Carlton G. Beall, 69, former postmaster of Washington, chief U.S. marshal for the District of Columbia and sheriff of Prince George's County, died of heart and kidney ailments July 20 at Georgetown University Hospital.

A supporter of the Republican Party all his life, Mr. Beall was an unsuccessful candidate for the GOP nomination for governor of Maryland in 1978, and made an unsuccessful bid for Prince George's County executive when that office was created in 1971. Since he retired from the Postal Service in 1976, he had been a real estate developer and investor in Prince George's County.

Born in Ritchie Station, Md., Mr. Beall was a member of a family that had lived in Prince George's County for nine generations. He grew up on a tobacco farm in the southern part of the county and graduated from Maryland Park High School.

He was a clerk with the Railway Express Agency before serving in the Navy during World War II. After the war, he operated a farm in Seat Pleasant and worked as an inspector for the Maryland Racing Commission.

His father died in 1947, and Mr. Beall replaced him on the Prince George's Republican Central Committee, which he later headed. In 1950, he ran for sheriff on a Republican slate that swept local offices for one of the few times in recent history.

When he took office in December of that year, Mr. Beall recalled in a 1978 interview, local gamblers sent him Christmas presents of turkey, candy and whiskey, some of which were delivered by the county police.

Mr. Beall and his one deputy took on the gamblers and made some arrests, and the following year the presents were discontinued. Later Mr. Beall testified before the crime investigating committee headed by Sen. Estes Kefauver (D-Tenn.) on the extent of gambling operations in Prince George's.

As a delegate to the 1952 Republican convention, Mr. Beall supported the nomination of Gen. Dwight D. Eisenhower, who in 1954 appointed him chief U.S. marshal for the District of Columbia.

When he assumed that office, Mr. Beall inherited a backlog of more than 3,000 arrest warrants, some of them 18 to 20 years old. He cleared the backlog over a period of several months. "We identified the wanted persons, if they were living or dead . . . we just loaded every paddy wagon in town," he said.

In 1958, Eisenhower named Mr. Beall postmaster of Washington, a job he held until 1971, when the Post Office Department became the U.S. Postal Service. At that point he became manager of the Washington district of the Postal Service, responsible for the movement and handling of mail in Washington and parts of Maryland, Virginia and West Virginia.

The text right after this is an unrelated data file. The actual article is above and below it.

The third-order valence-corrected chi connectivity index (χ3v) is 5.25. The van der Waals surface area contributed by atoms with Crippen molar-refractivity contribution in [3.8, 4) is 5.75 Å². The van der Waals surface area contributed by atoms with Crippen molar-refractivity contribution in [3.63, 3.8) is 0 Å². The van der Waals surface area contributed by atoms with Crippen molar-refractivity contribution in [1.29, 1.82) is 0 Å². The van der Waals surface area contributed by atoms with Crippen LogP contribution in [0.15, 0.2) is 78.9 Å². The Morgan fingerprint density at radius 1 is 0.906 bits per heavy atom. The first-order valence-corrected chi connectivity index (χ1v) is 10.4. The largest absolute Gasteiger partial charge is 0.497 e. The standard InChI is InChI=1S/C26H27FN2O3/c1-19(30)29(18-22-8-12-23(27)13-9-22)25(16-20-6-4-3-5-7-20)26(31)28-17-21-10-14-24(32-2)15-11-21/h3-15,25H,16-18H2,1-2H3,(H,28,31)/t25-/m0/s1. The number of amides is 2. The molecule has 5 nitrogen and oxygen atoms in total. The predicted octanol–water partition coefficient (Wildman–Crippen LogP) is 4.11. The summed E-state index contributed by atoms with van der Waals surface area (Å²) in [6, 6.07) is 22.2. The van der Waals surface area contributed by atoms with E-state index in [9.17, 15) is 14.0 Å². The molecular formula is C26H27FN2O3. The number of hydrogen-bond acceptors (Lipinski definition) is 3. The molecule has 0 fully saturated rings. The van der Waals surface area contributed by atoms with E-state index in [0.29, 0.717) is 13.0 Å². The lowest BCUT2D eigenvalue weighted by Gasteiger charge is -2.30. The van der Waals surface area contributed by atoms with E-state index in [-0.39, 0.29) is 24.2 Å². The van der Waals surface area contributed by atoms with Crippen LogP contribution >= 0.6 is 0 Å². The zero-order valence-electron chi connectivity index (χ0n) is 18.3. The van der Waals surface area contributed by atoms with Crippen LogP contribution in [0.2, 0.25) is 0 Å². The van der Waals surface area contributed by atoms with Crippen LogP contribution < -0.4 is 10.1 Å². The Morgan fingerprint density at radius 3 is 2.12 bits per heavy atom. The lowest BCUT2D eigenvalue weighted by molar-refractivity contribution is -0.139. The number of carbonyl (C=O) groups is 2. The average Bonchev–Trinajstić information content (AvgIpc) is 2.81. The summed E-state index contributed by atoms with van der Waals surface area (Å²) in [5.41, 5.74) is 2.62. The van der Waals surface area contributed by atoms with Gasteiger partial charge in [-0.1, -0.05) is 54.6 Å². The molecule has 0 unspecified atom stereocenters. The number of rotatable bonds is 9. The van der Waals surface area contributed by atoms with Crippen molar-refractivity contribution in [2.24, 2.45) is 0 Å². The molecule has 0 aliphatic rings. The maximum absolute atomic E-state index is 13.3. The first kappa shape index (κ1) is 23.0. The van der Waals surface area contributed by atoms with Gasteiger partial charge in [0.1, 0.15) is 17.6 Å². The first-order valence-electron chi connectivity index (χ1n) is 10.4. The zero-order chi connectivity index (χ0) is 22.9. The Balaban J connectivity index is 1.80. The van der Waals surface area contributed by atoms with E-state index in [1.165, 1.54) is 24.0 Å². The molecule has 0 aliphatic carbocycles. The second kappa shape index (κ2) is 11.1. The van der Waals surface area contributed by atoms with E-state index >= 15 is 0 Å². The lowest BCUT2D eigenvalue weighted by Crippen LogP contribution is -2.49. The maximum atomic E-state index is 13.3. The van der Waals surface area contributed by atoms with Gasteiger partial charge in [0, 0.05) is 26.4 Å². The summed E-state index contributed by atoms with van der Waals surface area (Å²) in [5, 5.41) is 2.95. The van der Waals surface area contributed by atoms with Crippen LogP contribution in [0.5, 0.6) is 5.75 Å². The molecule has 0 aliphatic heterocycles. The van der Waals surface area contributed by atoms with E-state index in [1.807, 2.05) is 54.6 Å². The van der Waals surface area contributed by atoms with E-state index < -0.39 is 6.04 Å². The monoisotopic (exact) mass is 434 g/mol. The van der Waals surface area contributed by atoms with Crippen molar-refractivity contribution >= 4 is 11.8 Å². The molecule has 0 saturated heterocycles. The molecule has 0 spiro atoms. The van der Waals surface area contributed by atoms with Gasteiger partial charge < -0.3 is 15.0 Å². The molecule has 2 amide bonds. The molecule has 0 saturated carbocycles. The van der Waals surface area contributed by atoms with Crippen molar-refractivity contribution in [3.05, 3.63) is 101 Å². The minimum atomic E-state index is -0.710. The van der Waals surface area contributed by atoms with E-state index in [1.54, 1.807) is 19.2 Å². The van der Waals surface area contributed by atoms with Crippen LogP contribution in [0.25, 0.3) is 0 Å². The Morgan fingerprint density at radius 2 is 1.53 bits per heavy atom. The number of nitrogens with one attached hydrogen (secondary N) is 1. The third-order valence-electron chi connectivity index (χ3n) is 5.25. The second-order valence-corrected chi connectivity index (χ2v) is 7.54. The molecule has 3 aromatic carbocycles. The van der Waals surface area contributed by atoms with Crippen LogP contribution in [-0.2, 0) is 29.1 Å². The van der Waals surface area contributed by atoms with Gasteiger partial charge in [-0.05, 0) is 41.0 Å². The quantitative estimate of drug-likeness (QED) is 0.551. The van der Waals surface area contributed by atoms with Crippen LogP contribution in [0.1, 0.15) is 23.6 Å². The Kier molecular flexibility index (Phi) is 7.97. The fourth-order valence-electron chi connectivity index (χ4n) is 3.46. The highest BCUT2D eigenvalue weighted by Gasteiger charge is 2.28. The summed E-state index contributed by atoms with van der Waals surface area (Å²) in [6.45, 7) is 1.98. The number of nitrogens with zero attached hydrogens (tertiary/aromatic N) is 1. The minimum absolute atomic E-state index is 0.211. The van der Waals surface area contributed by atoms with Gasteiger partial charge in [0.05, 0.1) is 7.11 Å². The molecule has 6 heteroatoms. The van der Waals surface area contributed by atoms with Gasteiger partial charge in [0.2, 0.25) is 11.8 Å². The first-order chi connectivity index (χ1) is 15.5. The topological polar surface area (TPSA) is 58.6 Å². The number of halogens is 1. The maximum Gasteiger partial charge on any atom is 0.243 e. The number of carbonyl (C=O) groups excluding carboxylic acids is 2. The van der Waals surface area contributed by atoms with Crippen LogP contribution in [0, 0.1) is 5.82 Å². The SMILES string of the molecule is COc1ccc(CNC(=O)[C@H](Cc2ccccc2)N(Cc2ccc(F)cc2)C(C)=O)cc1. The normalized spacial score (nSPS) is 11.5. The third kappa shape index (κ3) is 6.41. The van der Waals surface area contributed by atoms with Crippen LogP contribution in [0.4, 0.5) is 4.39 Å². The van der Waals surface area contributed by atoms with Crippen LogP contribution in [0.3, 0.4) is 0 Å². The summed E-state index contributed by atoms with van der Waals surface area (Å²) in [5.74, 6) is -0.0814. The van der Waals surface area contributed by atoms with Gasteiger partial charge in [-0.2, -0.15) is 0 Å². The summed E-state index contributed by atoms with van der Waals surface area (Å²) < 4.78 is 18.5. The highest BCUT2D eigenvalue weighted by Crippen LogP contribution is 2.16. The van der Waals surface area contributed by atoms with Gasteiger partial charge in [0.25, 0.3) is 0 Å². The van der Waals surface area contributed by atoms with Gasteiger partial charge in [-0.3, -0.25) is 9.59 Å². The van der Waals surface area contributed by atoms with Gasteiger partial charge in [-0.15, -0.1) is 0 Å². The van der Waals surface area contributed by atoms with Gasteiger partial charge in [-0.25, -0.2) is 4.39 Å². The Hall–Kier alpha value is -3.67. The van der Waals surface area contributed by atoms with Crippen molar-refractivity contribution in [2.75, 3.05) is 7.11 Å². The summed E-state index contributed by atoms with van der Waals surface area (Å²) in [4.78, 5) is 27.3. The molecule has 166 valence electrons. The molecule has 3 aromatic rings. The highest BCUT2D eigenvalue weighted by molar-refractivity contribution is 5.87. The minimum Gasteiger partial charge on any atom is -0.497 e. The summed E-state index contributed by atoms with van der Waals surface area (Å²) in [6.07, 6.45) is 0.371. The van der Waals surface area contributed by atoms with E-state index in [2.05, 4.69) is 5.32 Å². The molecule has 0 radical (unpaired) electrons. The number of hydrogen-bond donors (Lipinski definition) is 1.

He finished second in a seven-person race for the first county executive of Prince George's County in 1971, but was soundly defeated by former Maryland congressman and senator J. Glenn Beall, a distant relative, when he sought the Republican governor's nomination in 1978.

A resident of Forestville, Mr. Beall was a member of the Masonic lodge in Seat Pleasant, the Almas Temple of the Shrine and the John Paul Jones chapter of the Sons of the American Revolution.

Survivors include his wife of 47 years, Jean Traband Beall of Forestville; two sons, Carlton G. Beall Jr. of Upper Marlboro and Richard T. Beall of Brandywine; one brother, Robert L. Beall of Davidsonville, Md., and seven grandchildren.


87, who owned and operated restaurants in Washington and Mount Rainier for more than 30 years and later drove taxis, died of a heart ailment July 9 at Holy Cross Hospital.

Mr. Pantos, a resident of Langley Park, was born in Greece and came to the United States and the Washington area around 1920.

He worked as a waiter for about 10 years before he opened his first restaurant, the Ivy City Grill, in Northeast Washington. Later he operated a restaurant in Mount Rainier and another in Washington before he opened the Terminal Grill in Washington in 1954. He managed that business until 1960, when he retired. He then drove taxicabs until he retired again around 1976.

His wife, Stella Pantos, died in 1976.

Survivors include four sons, John Pantos of Olney, James Pantos of Clinton, Nick Pantos of Hyattsville and Angelo Pantos of Flemmington, N.J.; two daughters, Catherine Hoffman and Christine Ringold, both of Edgewater, Md.; one sister, Bessie Lambesis of Wilmington, N.C.; 13 grandchildren, and three great-grandchildren.


85, a retired office manager of the American Association of University Professors and a resident of the Washington area since 1933, died of cancer July 20 at Sibley Memorial Hospital.

Mrs. Wilson, a resident of Bethesda, was born in Brooklyn, N.Y. She worked for the American Association of University Professors from about 1940 until she retired in 1970.

She was a member of the Catholic Church of the Little Flower.

Her husband, Stanley J. Wilson Sr., died in 1962.

Survivors include one son, Stanley J. Wilson Jr. of Potomac, and two grandchildren.